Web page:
1.)The teacher will write the following terms on the board: force, gravity, and speed. The teacher will activate students' prior knowledge by asking them to tell as much as they can about each of the words. After listing the students' responses on the board, the teacher will then allow the students to confirm the definitions of the terms by looking each of the terms up in their science textbook glossary and writing the correct definitions in their journals/notebooks.
2.)The teacher will then explain to the students that todays lesson demonstrates a relationship between the three terms found on the board. (force, gravity, speed)
3.) Demonstrate making a ramp by placing one or more books under one end of the plywood. Show students how to gently push the toy car down the ramp and then measure the speed and distance it traveled with a meter stick and stopwatch.(Using the meter stick to measure the distance it traveled and the stopwatch to measure the time it took to travel the distance: start the stopwatch when it begins and stop the stopwatch when it stops.)
4.) Ask students the following question to help them brainstorm ideas: "What makes the car move toward the bottom of the ramp? What keeps it from moving faster?" Allow students to write a response (prediction) in their science journal/notebook.
5.) Divide students into groups of 3 or 4 according to their abilities. The teacher should be sure to group students demonstrating strength in the subject matter with students demonstrating weakness in the subject matter.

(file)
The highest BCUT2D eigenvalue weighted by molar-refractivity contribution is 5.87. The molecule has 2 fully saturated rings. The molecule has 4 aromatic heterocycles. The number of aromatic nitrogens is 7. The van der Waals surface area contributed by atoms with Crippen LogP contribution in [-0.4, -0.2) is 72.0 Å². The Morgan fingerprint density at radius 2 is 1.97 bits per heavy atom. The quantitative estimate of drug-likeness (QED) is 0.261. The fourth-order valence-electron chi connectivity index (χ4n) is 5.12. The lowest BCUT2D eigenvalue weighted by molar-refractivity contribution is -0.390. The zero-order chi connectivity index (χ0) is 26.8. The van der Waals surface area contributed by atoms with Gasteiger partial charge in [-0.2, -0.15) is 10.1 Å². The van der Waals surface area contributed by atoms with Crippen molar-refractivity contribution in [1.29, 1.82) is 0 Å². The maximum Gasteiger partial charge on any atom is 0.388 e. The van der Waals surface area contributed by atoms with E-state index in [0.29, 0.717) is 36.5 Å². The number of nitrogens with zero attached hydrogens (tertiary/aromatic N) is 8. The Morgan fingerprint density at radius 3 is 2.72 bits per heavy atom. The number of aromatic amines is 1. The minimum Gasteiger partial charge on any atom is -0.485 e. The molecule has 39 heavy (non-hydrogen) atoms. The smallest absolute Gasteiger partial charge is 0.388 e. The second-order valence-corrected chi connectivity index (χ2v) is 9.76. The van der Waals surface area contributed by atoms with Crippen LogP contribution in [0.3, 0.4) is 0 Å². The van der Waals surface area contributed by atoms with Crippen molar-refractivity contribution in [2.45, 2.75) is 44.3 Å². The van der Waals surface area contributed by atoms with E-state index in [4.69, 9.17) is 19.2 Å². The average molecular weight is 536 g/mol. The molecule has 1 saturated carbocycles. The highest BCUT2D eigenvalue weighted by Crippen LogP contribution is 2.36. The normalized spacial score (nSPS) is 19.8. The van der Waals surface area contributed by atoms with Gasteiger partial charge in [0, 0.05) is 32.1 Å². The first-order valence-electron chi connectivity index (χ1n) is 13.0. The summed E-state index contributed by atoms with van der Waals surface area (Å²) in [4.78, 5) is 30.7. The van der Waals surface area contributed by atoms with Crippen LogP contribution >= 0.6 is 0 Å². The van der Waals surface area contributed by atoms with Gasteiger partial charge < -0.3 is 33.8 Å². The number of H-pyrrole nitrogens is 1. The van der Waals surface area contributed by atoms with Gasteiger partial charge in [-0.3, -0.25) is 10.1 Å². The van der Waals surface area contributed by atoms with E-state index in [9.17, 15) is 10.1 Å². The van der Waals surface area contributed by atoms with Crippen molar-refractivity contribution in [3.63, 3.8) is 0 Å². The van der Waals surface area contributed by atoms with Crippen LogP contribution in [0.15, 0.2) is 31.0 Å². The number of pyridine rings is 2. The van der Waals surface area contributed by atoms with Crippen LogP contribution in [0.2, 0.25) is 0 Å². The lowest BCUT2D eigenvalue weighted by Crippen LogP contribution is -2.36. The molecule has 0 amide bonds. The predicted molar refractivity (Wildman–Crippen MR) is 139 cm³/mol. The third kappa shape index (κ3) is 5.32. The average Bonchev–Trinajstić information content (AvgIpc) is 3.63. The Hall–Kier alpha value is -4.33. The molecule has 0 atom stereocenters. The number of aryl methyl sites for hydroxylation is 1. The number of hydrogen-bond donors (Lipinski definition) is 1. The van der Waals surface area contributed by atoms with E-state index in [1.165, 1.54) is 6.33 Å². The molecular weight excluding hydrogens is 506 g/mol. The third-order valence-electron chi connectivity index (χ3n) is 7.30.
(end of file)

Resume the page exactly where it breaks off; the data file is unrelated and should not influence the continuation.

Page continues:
6.) Have students help pass out materials.
7.) Allow students time to assemble their ramps and independently explore a bit with their cars, rolling the cars down the ramps. Allow the groups a few minutes to experiment with their ramps, rolling their cars down different height ramps to see what height allows the car to go the fastest and farthest. Ask students: "What does increasing or decreasing the angle of the ramp do for the motion of the car?"
8.)Have groups elect a record keeper to record data and a timer. Explain that each group will conduct 3 experiments which will consist of 3 trial runs. The first experiment will be to roll the car down the ramp with no added material. Students will record the time it takes for the car to roll down the ramp and how far the car travels for each of the 3 trial runs, and then average (review the steps for averaging) the scores.
9.) After this initial exploration, ask groups to stick to the angle of ramp they found that works the best (best speed and distance for the car) for the remainder of the lesson.
10.) Give each group three pennies, three washers, or other uniform metal objects. Have them all feel one and talk about the weight of it. Then, have them tape two pennies to the top of their toy car. Ask them to hypothesize whether they think this added weight would make the car move faster or slower the car with no added weight. Tell students to again roll the car down the ramp three times, recording the speed and distance for each. Then have them find the average of the three trials. Ask students the following questions: "Did the car move faster or slower with the added weight? Why do you think this is?" Discuss briefly about mass and how it affects speed.
11.) Have students tape the remaining objects (one penny and two washers) to the top of the car. Ask students, "What will happen this time?" Ask them to record their hypotheses in their science journals/notebooks before conducting three more trials. Students should remember to record the speed and distance from each trial and then find the average.